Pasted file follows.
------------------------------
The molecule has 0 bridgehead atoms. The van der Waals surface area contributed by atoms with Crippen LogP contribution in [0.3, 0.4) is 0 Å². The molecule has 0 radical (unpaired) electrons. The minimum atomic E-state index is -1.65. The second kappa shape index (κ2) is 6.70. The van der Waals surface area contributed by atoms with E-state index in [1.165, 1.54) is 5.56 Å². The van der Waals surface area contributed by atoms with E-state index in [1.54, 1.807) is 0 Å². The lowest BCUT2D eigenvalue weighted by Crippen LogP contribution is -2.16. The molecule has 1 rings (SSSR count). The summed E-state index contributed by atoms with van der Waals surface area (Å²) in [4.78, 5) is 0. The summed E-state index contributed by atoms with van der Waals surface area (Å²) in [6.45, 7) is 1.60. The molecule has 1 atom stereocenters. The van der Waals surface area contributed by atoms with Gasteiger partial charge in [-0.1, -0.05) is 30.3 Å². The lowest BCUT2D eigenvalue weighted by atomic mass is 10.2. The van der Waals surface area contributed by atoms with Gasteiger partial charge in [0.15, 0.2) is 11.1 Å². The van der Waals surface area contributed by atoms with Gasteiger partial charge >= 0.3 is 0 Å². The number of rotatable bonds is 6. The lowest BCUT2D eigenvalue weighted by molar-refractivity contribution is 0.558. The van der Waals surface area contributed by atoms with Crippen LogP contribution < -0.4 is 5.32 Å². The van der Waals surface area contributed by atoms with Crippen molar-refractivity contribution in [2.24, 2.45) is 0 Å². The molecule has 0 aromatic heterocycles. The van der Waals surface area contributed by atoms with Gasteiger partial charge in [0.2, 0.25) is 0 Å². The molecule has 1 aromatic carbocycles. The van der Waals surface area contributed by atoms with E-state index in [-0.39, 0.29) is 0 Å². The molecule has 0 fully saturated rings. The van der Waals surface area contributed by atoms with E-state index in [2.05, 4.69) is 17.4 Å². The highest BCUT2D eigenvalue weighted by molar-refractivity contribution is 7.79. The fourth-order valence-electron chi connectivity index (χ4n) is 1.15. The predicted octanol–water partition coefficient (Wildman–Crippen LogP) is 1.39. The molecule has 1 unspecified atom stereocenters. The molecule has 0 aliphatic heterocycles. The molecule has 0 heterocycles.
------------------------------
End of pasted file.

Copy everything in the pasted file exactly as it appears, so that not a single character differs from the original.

The molecule has 0 bridgehead atoms. The van der Waals surface area contributed by atoms with Crippen LogP contribution in [0.3, 0.4) is 0 Å². The molecule has 0 radical (unpaired) electrons. The minimum atomic E-state index is -1.65. The second kappa shape index (κ2) is 6.70. The van der Waals surface area contributed by atoms with E-state index in [1.165, 1.54) is 5.56 Å². The van der Waals surface area contributed by atoms with E-state index in [1.54, 1.807) is 0 Å². The lowest BCUT2D eigenvalue weighted by Crippen LogP contribution is -2.16. The molecule has 1 rings (SSSR count). The summed E-state index contributed by atoms with van der Waals surface area (Å²) in [4.78, 5) is 0. The summed E-state index contributed by atoms with van der Waals surface area (Å²) in [6.45, 7) is 1.60. The molecule has 1 atom stereocenters. The van der Waals surface area contributed by atoms with Gasteiger partial charge in [-0.1, -0.05) is 30.3 Å². The lowest BCUT2D eigenvalue weighted by atomic mass is 10.2. The van der Waals surface area contributed by atoms with Gasteiger partial charge in [0.15, 0.2) is 11.1 Å². The van der Waals surface area contributed by atoms with Gasteiger partial charge >= 0.3 is 0 Å². The number of rotatable bonds is 6. The lowest BCUT2D eigenvalue weighted by molar-refractivity contribution is 0.558. The van der Waals surface area contributed by atoms with Crippen LogP contribution < -0.4 is 5.32 Å². The van der Waals surface area contributed by atoms with Crippen molar-refractivity contribution in [2.24, 2.45) is 0 Å². The molecule has 0 aromatic heterocycles. The van der Waals surface area contributed by atoms with Gasteiger partial charge in [0.2, 0.25) is 0 Å². The molecule has 1 aromatic carbocycles. The van der Waals surface area contributed by atoms with E-state index in [-0.39, 0.29) is 0 Å². The molecule has 0 fully saturated rings. The van der Waals surface area contributed by atoms with E-state index in [2.05, 4.69) is 17.4 Å². The highest BCUT2D eigenvalue weighted by molar-refractivity contribution is 7.79. The fourth-order valence-electron chi connectivity index (χ4n) is 1.15. The predicted octanol–water partition coefficient (Wildman–Crippen LogP) is 1.39. The molecule has 1 unspecified atom stereocenters. The molecule has 0 aliphatic heterocycles. The molecule has 0 heterocycles.